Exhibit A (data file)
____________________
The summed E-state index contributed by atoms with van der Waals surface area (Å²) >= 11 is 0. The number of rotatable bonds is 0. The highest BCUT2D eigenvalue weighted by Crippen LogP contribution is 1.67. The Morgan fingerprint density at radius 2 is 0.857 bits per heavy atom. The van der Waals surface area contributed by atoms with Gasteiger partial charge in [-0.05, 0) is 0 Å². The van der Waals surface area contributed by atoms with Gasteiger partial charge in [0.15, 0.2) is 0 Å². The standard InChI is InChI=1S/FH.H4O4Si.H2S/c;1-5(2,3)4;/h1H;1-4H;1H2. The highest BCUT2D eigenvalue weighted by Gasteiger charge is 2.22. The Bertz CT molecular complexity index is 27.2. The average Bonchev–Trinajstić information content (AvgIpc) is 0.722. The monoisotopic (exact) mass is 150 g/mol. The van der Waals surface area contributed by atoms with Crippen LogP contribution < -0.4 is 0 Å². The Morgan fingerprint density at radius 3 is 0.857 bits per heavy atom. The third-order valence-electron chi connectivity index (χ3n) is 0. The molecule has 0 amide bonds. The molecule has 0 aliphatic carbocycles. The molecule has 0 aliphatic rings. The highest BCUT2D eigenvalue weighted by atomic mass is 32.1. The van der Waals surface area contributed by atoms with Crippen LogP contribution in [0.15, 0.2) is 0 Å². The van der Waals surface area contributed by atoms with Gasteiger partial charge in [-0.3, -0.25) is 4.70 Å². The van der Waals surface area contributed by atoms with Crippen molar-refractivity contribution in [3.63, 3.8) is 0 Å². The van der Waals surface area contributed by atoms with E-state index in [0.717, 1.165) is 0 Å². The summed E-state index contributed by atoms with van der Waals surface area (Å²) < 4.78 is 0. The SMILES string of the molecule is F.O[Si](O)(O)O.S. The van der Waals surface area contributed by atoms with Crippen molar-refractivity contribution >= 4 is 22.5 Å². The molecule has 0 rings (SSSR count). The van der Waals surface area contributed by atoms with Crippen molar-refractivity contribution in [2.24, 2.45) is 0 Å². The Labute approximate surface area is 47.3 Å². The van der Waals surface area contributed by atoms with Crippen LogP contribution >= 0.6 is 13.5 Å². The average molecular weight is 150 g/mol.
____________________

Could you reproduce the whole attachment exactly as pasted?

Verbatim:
The summed E-state index contributed by atoms with van der Waals surface area (Å²) >= 11 is 0. The number of rotatable bonds is 0. The highest BCUT2D eigenvalue weighted by Crippen LogP contribution is 1.67. The Morgan fingerprint density at radius 2 is 0.857 bits per heavy atom. The van der Waals surface area contributed by atoms with Gasteiger partial charge in [-0.05, 0) is 0 Å². The van der Waals surface area contributed by atoms with Gasteiger partial charge in [0.15, 0.2) is 0 Å². The standard InChI is InChI=1S/FH.H4O4Si.H2S/c;1-5(2,3)4;/h1H;1-4H;1H2. The highest BCUT2D eigenvalue weighted by Gasteiger charge is 2.22. The Bertz CT molecular complexity index is 27.2. The average Bonchev–Trinajstić information content (AvgIpc) is 0.722. The monoisotopic (exact) mass is 150 g/mol. The van der Waals surface area contributed by atoms with Crippen LogP contribution < -0.4 is 0 Å². The Morgan fingerprint density at radius 3 is 0.857 bits per heavy atom. The third-order valence-electron chi connectivity index (χ3n) is 0. The molecule has 0 amide bonds. The molecule has 0 aliphatic carbocycles. The molecule has 0 aliphatic rings. The highest BCUT2D eigenvalue weighted by atomic mass is 32.1. The van der Waals surface area contributed by atoms with Crippen LogP contribution in [0.15, 0.2) is 0 Å². The van der Waals surface area contributed by atoms with Gasteiger partial charge in [-0.3, -0.25) is 4.70 Å². The van der Waals surface area contributed by atoms with Crippen molar-refractivity contribution in [3.63, 3.8) is 0 Å². The van der Waals surface area contributed by atoms with E-state index in [0.717, 1.165) is 0 Å². The summed E-state index contributed by atoms with van der Waals surface area (Å²) < 4.78 is 0. The SMILES string of the molecule is F.O[Si](O)(O)O.S. The van der Waals surface area contributed by atoms with Crippen molar-refractivity contribution >= 4 is 22.5 Å². The molecule has 0 rings (SSSR count). The van der Waals surface area contributed by atoms with Crippen molar-refractivity contribution in [2.24, 2.45) is 0 Å². The Labute approximate surface area is 47.3 Å². The van der Waals surface area contributed by atoms with Crippen LogP contribution >= 0.6 is 13.5 Å². The average molecular weight is 150 g/mol.